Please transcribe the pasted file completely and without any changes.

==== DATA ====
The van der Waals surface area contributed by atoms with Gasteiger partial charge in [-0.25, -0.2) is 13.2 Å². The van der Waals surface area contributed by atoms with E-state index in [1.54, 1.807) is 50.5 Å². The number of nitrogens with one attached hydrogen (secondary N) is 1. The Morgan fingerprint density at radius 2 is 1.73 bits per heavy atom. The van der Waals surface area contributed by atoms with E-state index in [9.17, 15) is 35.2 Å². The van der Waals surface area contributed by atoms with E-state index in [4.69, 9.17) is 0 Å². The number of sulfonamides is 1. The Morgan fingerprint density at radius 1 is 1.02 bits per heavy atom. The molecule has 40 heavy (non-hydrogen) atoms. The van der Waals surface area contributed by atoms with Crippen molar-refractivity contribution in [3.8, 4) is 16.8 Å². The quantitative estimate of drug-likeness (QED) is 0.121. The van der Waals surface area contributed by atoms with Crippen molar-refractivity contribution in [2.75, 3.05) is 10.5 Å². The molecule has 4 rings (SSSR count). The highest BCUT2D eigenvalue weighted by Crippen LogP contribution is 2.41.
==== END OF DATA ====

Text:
The van der Waals surface area contributed by atoms with Gasteiger partial charge in [-0.25, -0.2) is 13.2 Å². The van der Waals surface area contributed by atoms with E-state index in [1.54, 1.807) is 50.5 Å². The number of nitrogens with one attached hydrogen (secondary N) is 1. The Morgan fingerprint density at radius 2 is 1.73 bits per heavy atom. The van der Waals surface area contributed by atoms with E-state index in [9.17, 15) is 35.2 Å². The van der Waals surface area contributed by atoms with E-state index in [4.69, 9.17) is 0 Å². The number of sulfonamides is 1. The Morgan fingerprint density at radius 1 is 1.02 bits per heavy atom. The molecule has 40 heavy (non-hydrogen) atoms. The van der Waals surface area contributed by atoms with Crippen molar-refractivity contribution in [3.8, 4) is 16.8 Å². The quantitative estimate of drug-likeness (QED) is 0.121. The van der Waals surface area contributed by atoms with Crippen molar-refractivity contribution in [2.75, 3.05) is 10.5 Å². The molecule has 4 rings (SSSR count). The highest BCUT2D eigenvalue weighted by Crippen LogP contribution is 2.41.